Air France Boeing 707 Crashes on the Island of Guadeloupe – 6/22/1962

History |


Around the 60s, the commercial-aviation industry had exploded, and Boeing 707 became popular. The plane had been built as a modification of the KC-135 military tanker and bomber. It’s design had been changed to enable it to carry passengers, and it became common a favorite among flying patrons. Compared to most commercial jets, the 707 was faster even though it required more fuel. 

Guadeloupe Island is a small area in the Caribbean and is part of the French West Indies. The Guadeloupe airport is located in a valley surrounded by mountains and pilots mostly hate the steep descent that is required for landing. Guadeloupe is 80 miles north of Martinique and 300 miles southeast of San Juan.

On June 22, 1962, an Air France Boeing 707 flight failed to descend and crashed directly into a peak called Dos D’ Ane, or the Donkey’s Back. The plane exploded into a fireball and killed all its 113 occupants, including four babies, seven children, and ten crew members who were on board.

On take-off from Paris, the plane was reported to carry ten crew members and 12 passengers, but after making a stop at Lisbon, several passengers boarded while others left. During that year, the crash was only among five other major accidents that had involved the Boeing 707s. In total, the 457 people had lost their lives in five crashes

Search crews who were assigned to work on the wreckage reported that the plane, Flight 117 named Chateau de Chantilly, had exploded on impact with a hill and that the debris had burned and was scattered over nearly a mile. The $5.5 million aircraft was headed to Santiago, Chile, from Paris. According to the U.S Coast Guard, the plane had been cleared by the control center at Pointe-a-Pitre airport, but its radio went off.

According to the coast guard, a small local plane spotted the wreckage more than two miles inland from the north coast of Guadeloupe. According to James Welsh, who had flown his private plane over the wreckage, there was nothing left of the aircraft. “It was a terrible sight. Wreckage seem to be scattered over the whole mountain.” He said. Immediately after the crash, French helicopters were dispatched from Martinique, and Guadeloupe police launched their rescue crews.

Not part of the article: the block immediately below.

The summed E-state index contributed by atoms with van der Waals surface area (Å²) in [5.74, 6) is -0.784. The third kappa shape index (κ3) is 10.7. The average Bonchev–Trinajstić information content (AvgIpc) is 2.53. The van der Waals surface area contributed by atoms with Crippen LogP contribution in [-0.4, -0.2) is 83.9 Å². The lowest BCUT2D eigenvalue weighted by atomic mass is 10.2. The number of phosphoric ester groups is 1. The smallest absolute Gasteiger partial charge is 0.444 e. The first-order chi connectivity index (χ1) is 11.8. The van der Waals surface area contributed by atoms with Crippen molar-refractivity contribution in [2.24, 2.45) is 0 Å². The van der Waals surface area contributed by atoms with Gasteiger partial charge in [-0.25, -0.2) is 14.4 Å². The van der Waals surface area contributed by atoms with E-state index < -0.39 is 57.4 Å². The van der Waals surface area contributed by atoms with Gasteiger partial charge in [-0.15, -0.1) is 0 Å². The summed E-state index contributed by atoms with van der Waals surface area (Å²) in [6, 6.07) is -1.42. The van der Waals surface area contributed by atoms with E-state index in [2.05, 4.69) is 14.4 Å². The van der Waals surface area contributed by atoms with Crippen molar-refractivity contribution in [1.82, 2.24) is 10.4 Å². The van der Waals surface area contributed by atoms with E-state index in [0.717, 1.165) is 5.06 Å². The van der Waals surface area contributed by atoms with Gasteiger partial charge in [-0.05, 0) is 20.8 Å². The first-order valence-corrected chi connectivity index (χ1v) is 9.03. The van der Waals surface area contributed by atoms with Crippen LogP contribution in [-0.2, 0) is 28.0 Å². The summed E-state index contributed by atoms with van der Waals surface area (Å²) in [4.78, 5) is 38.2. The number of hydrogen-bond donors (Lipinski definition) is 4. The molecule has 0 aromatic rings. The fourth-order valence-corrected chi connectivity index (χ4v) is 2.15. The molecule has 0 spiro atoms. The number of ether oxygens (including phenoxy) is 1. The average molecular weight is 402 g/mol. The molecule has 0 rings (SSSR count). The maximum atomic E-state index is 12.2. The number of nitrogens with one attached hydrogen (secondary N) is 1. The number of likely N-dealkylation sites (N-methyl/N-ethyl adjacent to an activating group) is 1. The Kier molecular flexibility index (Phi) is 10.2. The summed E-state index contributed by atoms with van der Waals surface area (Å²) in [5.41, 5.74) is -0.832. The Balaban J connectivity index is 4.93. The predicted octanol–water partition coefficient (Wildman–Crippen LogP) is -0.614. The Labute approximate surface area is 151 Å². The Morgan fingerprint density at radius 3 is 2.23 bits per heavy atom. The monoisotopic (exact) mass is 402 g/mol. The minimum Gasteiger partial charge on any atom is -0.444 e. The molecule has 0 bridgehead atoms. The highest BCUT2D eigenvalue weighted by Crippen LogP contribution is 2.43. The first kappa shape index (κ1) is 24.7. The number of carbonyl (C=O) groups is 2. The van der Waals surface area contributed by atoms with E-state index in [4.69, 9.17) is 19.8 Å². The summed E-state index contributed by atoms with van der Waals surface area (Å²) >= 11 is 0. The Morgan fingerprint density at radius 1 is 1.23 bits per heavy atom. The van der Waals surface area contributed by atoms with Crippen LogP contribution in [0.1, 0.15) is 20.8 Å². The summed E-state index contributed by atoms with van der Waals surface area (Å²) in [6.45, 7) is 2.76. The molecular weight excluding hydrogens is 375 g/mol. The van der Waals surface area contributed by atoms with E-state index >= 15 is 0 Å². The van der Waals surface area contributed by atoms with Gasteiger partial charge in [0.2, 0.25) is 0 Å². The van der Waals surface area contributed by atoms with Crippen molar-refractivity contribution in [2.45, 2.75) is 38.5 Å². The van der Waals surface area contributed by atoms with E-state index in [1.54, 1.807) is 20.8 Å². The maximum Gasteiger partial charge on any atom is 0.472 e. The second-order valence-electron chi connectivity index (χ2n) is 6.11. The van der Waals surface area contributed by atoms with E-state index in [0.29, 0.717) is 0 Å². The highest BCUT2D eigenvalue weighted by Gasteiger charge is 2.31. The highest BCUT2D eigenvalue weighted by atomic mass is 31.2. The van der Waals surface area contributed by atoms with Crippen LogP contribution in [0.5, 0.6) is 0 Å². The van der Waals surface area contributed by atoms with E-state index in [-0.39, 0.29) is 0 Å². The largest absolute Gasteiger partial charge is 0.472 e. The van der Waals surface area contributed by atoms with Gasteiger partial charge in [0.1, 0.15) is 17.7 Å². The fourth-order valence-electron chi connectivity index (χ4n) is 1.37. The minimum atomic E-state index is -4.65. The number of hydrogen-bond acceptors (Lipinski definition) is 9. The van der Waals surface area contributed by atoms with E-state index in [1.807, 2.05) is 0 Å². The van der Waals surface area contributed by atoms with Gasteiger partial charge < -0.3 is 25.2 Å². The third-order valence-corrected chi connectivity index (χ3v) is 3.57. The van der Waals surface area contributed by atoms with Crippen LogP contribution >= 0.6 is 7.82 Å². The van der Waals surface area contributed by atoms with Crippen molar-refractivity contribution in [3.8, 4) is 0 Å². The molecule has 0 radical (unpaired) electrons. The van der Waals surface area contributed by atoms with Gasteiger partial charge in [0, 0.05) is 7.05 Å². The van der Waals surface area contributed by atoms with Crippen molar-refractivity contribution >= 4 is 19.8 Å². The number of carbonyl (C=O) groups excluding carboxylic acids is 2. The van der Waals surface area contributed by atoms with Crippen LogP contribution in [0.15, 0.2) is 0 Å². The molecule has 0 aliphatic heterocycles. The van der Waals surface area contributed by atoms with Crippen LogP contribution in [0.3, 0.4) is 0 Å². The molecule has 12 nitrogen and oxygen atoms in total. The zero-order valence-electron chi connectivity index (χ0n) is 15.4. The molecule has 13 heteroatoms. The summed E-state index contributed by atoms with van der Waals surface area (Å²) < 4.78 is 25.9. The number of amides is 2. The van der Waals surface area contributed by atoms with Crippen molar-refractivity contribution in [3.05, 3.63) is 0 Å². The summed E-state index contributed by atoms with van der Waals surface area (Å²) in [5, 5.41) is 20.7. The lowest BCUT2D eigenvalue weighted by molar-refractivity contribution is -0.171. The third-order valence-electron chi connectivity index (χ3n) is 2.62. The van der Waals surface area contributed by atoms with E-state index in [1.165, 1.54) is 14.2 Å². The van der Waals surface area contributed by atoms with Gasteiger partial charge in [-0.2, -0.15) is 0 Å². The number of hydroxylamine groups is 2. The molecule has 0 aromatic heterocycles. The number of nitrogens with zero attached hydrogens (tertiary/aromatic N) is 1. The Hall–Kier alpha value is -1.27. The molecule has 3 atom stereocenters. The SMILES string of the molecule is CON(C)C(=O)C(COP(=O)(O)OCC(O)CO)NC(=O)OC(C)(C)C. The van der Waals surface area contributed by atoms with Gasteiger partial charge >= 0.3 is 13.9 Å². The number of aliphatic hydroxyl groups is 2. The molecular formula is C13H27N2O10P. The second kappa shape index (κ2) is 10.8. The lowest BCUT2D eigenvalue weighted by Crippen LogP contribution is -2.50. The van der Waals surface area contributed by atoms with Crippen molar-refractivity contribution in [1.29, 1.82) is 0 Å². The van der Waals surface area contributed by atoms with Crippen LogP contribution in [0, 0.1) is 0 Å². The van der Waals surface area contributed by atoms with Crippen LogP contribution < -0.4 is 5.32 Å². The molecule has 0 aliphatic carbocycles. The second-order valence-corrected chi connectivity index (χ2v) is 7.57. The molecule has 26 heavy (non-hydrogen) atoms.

It was reported that the accident occurred around 3:25 am as the plane was due to land at Guadeloupe from the Azores. Once the authorities received distressed calls that the airline was in trouble, naval vessels were asked to proceed to the area. A patrol boat and two coast guard amphibious planes were also dispatched from San Juan. 

According to Air France, the pilot, Captain Andre Lesieur, had reported torrential rains and a low cloud ceiling as the aircraft approached the airport. It was reported that Captain Lesieur had attempted to visually land the plane rather than relying on radio instrument guidance. The pilot was one of Air France’s most experienced pilots, and he had even flown President Charles de Gaulle.

The crash had occurred before the discovery of the black box and the reason behind the accident was never discovered. The accident was the third deadly crash- in a month- involving a 707. Before the June 22 disaster, 45 people had lost their lives in Missouri on May 22, after their plane crashed. Another Air France 707 had crashed on June 3, killing 130 people. 

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